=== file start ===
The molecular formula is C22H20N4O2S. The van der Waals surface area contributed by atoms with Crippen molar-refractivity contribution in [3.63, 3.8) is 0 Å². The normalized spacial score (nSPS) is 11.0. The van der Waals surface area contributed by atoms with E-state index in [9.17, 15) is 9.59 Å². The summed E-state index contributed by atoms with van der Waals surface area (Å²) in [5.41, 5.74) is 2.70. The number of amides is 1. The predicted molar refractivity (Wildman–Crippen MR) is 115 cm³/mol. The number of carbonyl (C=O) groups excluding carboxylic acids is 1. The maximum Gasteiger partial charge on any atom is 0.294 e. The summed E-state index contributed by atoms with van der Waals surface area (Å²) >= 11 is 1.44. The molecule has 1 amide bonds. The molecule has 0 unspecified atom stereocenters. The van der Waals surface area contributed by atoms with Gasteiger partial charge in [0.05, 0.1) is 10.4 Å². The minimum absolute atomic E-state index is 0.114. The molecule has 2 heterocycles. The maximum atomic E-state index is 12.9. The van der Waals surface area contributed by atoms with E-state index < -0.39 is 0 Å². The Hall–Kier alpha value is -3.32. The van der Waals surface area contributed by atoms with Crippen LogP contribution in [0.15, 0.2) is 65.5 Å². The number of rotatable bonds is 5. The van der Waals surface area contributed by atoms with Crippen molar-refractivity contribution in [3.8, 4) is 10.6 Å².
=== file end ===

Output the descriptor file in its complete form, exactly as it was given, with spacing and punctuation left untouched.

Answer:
The molecular formula is C22H20N4O2S. The van der Waals surface area contributed by atoms with Crippen molar-refractivity contribution in [3.63, 3.8) is 0 Å². The normalized spacial score (nSPS) is 11.0. The van der Waals surface area contributed by atoms with E-state index in [9.17, 15) is 9.59 Å². The summed E-state index contributed by atoms with van der Waals surface area (Å²) in [5.41, 5.74) is 2.70. The number of amides is 1. The predicted molar refractivity (Wildman–Crippen MR) is 115 cm³/mol. The number of carbonyl (C=O) groups excluding carboxylic acids is 1. The maximum Gasteiger partial charge on any atom is 0.294 e. The summed E-state index contributed by atoms with van der Waals surface area (Å²) >= 11 is 1.44. The molecule has 1 amide bonds. The molecule has 0 unspecified atom stereocenters. The van der Waals surface area contributed by atoms with Gasteiger partial charge in [0.05, 0.1) is 10.4 Å². The minimum absolute atomic E-state index is 0.114. The molecule has 2 heterocycles. The maximum atomic E-state index is 12.9. The van der Waals surface area contributed by atoms with E-state index < -0.39 is 0 Å². The Hall–Kier alpha value is -3.32. The van der Waals surface area contributed by atoms with Crippen LogP contribution in [0.15, 0.2) is 65.5 Å². The number of rotatable bonds is 5. The van der Waals surface area contributed by atoms with Crippen molar-refractivity contribution in [3.8, 4) is 10.6 Å².